NON-FOOD PARTNERSHIP OPTIONS

Lagos Food Bank believes that through targeted collaboration, we can do
more to achieve a hunger-free Lagos by 2030.
Beyond meeting the immediate needs of our targeted beneficiaries, we
welcome other forms of partnerships with individuals and corporate bodies
to achieve the following:
1)Provide Boreholes/well with pump with filters or water treatment in one or
more undeserved communities.

2) Supply Solar powered kits like rechargeable lamps and bulbs.

3) Refurbish: Public Schools toilets, libraries or provide educational
materials like school bags, books and footwear to indigent school children

4) Pay School fees or scholarship for indigent children in the slum
communities

5) Sponsor or put an indigent family on food scholarship for 6months for
steady food collection from the food banks.

6) Provide medical supplies such as eye glasses, mobility aids like wheel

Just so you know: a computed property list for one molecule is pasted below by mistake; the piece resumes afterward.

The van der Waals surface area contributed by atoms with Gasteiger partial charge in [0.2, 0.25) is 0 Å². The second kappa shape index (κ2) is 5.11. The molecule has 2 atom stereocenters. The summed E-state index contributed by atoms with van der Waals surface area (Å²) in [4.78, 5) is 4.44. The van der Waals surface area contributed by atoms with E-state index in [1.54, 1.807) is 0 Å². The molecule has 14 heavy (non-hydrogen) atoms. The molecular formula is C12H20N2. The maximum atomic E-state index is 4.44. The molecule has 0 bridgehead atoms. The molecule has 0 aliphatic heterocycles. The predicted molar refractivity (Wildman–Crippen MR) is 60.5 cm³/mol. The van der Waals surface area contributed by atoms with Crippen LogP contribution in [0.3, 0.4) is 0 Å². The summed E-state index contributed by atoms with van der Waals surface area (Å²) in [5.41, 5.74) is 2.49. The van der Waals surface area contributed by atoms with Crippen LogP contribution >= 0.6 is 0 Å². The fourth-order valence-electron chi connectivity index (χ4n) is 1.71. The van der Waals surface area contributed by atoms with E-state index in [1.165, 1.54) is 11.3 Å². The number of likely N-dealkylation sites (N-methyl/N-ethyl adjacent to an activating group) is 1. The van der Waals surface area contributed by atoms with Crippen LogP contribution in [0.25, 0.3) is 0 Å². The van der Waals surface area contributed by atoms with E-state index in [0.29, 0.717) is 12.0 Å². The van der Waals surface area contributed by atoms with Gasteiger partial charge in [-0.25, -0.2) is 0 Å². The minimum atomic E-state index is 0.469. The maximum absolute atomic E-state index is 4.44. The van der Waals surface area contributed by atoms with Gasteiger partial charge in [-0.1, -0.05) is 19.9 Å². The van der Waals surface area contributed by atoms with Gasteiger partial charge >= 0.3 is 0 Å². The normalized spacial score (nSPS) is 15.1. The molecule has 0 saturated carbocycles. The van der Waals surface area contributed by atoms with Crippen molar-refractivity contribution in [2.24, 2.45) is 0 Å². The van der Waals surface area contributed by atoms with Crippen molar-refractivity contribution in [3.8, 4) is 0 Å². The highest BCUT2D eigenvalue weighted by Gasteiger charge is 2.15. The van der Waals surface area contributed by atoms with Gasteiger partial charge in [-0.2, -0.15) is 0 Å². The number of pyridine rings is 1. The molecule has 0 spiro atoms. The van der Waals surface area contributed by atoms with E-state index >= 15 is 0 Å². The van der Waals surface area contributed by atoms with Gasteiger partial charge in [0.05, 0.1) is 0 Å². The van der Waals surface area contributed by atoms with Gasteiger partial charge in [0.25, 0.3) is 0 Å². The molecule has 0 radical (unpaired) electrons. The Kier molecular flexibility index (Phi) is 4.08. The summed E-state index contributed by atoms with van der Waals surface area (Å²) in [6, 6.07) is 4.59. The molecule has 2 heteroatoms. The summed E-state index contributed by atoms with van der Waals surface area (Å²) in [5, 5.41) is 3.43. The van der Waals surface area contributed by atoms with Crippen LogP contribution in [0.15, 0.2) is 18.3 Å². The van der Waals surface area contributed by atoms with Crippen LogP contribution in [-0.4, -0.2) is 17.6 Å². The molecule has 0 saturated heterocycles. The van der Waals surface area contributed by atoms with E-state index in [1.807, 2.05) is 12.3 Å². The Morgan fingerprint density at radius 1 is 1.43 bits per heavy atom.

chairs clutches to people living with disabilities, breast pads for nursing
mothers

7) Provision of learning materials for children with special needs.

8) Pay hospital bills for the poor in different general hospitals.

9) Provide Sanitary pads for girls/ Promotion of sexual health and
Prevention of STDs awareness campaign and supply of condoms.

10) Provide nutritional supplements to Pregnant Women to sustain them
through the pregnancy circle.

11) Set up small scale businesses for widows and extremely indigent
women
In Lagos slums and support for skill acquisition.

12) Provide Mosquito Nets to vulnerable Families living in the slum.

13) Clean up slums and provide waste bins for sustainable and healthy
environment

14) Provide Cooking Stoves to households in the slums

15) Provide post-delivery kits to nursing mothers.

16) Provide lunch through food vouchers to selected poor children in
different public schools for 3-6 months. Food vendors in schools are paid in
advance.

17) Register teenage girls for skill acquisition training and empowerment.

18) Provide clothing to families living in the slum. Second hand clothing are
purchased at a very reduced rate from a local market and distributed to
children and their parents in the slum.